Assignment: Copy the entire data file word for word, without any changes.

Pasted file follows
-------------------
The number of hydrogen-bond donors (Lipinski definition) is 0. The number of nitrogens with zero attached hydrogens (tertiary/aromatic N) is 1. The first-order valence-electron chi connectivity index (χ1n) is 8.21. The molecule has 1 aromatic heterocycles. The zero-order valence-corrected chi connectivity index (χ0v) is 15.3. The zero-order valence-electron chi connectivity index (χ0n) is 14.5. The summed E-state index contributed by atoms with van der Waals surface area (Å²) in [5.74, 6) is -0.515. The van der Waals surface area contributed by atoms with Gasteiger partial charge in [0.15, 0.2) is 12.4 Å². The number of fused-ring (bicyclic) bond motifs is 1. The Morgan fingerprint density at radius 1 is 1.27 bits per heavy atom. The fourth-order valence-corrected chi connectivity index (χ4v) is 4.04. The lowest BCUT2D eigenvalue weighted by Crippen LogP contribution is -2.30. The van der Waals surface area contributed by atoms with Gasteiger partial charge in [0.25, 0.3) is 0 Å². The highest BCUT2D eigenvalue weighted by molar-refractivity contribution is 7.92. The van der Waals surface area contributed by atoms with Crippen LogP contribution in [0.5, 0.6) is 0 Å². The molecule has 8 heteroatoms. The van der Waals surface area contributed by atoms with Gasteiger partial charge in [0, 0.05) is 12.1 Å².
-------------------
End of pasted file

The number of hydrogen-bond donors (Lipinski definition) is 0. The number of nitrogens with zero attached hydrogens (tertiary/aromatic N) is 1. The first-order valence-electron chi connectivity index (χ1n) is 8.21. The molecule has 1 aromatic heterocycles. The zero-order valence-corrected chi connectivity index (χ0v) is 15.3. The zero-order valence-electron chi connectivity index (χ0n) is 14.5. The summed E-state index contributed by atoms with van der Waals surface area (Å²) in [5.74, 6) is -0.515. The van der Waals surface area contributed by atoms with Gasteiger partial charge in [0.15, 0.2) is 12.4 Å². The number of fused-ring (bicyclic) bond motifs is 1. The Morgan fingerprint density at radius 1 is 1.27 bits per heavy atom. The fourth-order valence-corrected chi connectivity index (χ4v) is 4.04. The lowest BCUT2D eigenvalue weighted by Crippen LogP contribution is -2.30. The van der Waals surface area contributed by atoms with Gasteiger partial charge in [0.25, 0.3) is 0 Å². The highest BCUT2D eigenvalue weighted by molar-refractivity contribution is 7.92. The van der Waals surface area contributed by atoms with Crippen LogP contribution in [0.5, 0.6) is 0 Å². The molecule has 8 heteroatoms. The van der Waals surface area contributed by atoms with Gasteiger partial charge in [0, 0.05) is 12.1 Å².